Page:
Slice of life

April 2016 issue

Slice of life

Lensbaby composer Pro II and Edge 50 Optic

Among photographers who enjoy creative exploration outside of their camera manufacturer’s lens lineup, Lensbaby products have attracted a large and loyal following. I always have them packed in my car in their own bag and available for when I see opportunities to create something different.

The Lensbaby system comprises a lens and associated optics. The lens is not a lens in the conventional sense but rather a device that mounts on the camera body and holds the Lensbaby optic. Currently there are three lenses: the Spark, the Composer Pro, and the Composer Pro II. The entry-level Spark ships without an optic.

The Composer Pro ships with either an Edge 80, Sweet 50, or Sweet 35 optic. The Composer Pro II ships with the new Edge 50 optic.

The Composer Pro II has a metal lens body instead of plastic as the earlier Composer lenses did. The increase in weight is noticeable but not significant once the glass optics are mounted. The tilt-shift locking ring was far stiffer on the Composer Pro II than the Composer Pro, but this could be unique to the sample I received. I prefer the slightly wider, easier-to-adjust ring on my Composer.

The Composer Pro II is significantly smoother to tilt and shift than the Composer Pro. I don’t know if this is due to the new metal lens body or other new materials, but it’s a welcome improvement.

Edge 50

The real subject of interest is the new Edge 50 optic. Some photographers have been creating images with a slice of sharp focus surrounded by soft areas on either side using post-production software. Creating the tilt-shift miniature effect remains popular and has found its way into mobile phone apps and has even been implemented (poorly) in a few consumer point-and-shoot digital cameras. If you have the money you can buy a tilt-shift lens for your digital SLR, but it would be difficult to justify the expense if you were using it only for the miniaturization effect.

The Lensbaby Composer Pro II with the Edge 50 Optic mounted allows you to create miniatures or shoot any still or video scene where you want to isolate a sharp slice of focus surrounded by out-of-focus areas. The Edge 50 is a sharp 50mm lens (or 50mm equivalent on non-full frame bodies) with apertures ranging from f/3.2 to f/22. At f/3.2 the in-focus slice is thin with broad areas of softness. Stopping down to f/22 brings the range of sharpness out to nearly the entire frame unless you have cranked the optic over to the limits of the Pro II’s 15-degree tilt-shift range.

© Stan Sholik
Stopping down the Edge 50 Optic from f/4 (left), to F/8 (middle), to f/22 (right) increases the slice of in-focus area and decreases the out-of-focus areas.

The flat field optic consists of eight multicoated glass elements in six groups and incorporates a nine-blade diaphragm. Image quality with the lens carefully pointed forward is equivalent to a good 50mm lens.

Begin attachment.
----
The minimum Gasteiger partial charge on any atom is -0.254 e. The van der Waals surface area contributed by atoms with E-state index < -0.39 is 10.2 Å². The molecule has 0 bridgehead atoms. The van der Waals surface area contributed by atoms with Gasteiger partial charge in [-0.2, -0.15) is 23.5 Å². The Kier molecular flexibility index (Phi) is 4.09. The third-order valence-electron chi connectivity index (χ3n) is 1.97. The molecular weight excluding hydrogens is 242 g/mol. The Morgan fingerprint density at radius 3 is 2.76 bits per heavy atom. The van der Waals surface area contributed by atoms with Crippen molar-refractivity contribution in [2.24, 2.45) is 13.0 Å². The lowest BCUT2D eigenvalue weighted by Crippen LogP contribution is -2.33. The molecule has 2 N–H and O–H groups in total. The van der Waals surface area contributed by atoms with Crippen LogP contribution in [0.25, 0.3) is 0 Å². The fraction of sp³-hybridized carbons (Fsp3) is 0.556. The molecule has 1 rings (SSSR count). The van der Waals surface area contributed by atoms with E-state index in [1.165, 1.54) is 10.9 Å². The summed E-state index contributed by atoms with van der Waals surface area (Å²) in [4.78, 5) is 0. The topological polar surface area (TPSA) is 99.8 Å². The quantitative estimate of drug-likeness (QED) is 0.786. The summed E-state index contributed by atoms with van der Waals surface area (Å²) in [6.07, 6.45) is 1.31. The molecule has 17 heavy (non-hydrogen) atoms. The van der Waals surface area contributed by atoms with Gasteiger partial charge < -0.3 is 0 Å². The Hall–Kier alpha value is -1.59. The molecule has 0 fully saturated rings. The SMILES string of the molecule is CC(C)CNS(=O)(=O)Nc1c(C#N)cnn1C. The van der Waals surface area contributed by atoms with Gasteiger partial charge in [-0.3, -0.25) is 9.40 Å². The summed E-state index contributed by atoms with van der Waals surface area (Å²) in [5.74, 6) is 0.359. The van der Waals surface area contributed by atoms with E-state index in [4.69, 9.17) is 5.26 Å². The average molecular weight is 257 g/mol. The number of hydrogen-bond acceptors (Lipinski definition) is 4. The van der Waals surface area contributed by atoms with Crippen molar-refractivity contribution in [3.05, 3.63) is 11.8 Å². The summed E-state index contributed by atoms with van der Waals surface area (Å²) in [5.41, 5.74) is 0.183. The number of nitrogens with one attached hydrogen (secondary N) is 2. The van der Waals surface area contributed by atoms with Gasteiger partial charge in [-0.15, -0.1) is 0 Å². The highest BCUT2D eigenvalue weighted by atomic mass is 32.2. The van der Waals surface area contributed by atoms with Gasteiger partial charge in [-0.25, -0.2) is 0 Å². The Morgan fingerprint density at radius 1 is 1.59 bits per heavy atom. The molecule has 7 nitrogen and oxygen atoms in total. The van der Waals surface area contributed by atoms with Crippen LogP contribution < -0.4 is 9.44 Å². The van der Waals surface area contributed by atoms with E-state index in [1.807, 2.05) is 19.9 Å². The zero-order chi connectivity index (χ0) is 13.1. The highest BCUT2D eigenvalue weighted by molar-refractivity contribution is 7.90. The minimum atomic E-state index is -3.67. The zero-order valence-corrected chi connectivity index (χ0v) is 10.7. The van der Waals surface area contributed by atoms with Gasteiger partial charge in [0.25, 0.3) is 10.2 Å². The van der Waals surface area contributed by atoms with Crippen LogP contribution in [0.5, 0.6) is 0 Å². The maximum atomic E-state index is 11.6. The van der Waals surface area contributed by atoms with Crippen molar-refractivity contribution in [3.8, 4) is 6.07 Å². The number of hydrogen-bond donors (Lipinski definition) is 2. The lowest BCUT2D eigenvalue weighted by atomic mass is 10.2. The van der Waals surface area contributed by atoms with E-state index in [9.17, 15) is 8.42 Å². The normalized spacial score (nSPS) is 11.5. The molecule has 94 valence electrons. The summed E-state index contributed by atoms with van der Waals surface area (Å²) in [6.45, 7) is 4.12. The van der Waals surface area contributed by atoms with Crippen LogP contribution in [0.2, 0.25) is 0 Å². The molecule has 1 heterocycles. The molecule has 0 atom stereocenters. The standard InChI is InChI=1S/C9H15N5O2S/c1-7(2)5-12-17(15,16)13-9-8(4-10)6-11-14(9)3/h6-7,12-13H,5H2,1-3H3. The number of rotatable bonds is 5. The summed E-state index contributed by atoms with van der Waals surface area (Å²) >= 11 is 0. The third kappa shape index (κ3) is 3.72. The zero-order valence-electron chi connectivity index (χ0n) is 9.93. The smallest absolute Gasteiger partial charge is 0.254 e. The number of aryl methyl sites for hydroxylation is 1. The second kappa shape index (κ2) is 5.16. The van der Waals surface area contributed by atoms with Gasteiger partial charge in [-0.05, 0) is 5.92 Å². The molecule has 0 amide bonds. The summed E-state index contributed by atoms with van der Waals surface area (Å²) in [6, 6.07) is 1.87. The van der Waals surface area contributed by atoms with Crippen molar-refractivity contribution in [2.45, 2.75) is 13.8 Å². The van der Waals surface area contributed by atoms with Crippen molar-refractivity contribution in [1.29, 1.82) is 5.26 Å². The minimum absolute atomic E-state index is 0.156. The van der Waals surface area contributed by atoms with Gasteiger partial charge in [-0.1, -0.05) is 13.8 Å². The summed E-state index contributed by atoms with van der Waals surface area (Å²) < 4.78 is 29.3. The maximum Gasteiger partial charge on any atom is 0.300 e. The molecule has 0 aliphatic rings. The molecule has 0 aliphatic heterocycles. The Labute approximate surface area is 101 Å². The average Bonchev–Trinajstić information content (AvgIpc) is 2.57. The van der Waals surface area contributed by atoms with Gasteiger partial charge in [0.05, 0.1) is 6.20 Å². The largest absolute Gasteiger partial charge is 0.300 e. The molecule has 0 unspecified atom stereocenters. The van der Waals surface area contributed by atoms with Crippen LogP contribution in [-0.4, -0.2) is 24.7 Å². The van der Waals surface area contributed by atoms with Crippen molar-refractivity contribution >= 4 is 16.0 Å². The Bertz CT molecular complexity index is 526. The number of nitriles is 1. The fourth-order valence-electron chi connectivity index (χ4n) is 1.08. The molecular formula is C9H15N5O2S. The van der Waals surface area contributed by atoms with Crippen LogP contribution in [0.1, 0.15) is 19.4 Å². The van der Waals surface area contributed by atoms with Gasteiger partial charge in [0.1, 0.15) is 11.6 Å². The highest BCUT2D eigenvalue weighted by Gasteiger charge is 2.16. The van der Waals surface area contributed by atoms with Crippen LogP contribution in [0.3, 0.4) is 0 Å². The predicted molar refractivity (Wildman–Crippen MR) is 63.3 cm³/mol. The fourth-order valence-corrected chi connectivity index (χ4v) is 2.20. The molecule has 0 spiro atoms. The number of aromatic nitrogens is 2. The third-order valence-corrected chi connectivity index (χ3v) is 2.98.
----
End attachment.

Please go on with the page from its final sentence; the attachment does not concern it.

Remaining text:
The system is manual focus, as are all tilt-shift lenses. Without a good deal of luck or a small aperture, precise focus is achieved only with a tripod-mounted camera and live view focusing at a wide aperture, then stopping down to your working aperture.

While a few of the more expensive tilt-shift lenses from camera manufacturers allow some form of automated exposure, the Lensbaby system is completely manual exposure. I found it easy to inadvertently shift the slice of precise focus while stopping down the lens, which could have been prevented if the Pro II locking ring had been easier to use. I ended up tightening the locking ring enough to make it somewhat difficult to tilt and shift, and that prevented the defocus issue when I adjusted the aperture most of the time.

© Stan Sholik
Using the tilt-shift and the optic at maximum aperture, it’s possible to capture thin slices of even distant scenes.

The system focuses to about two feet, but you can pull the front elements forward to extend that near-focusing range to about 8 inches, allowing you to create some interesting close-up effects. But there is so little depth of field that close that it’s tricky to see what effect you’re really getting with the Pro II adjustments. I need more time and better weather to explore the close-up potential of the system, but as with all of the Lensbaby optics, the Edge 50 opens you up to thinking of ways to create a unique view of a subject you may have photographed hundreds of times before.

The Lensbaby Composer Pro II with Edge 50 Optic system is available for Canon EF, Nikon F, Pentax K, Sony Alpha A, Sony Alpha E, Micro 4/3, Samsung NX, and Fuji X bodies. MSRP is $424.95.

Stan Sholik is a commercial/advertising photographer in Santa Ana, California, specializing in still life and macro photography.

Tags: lensbabylenses

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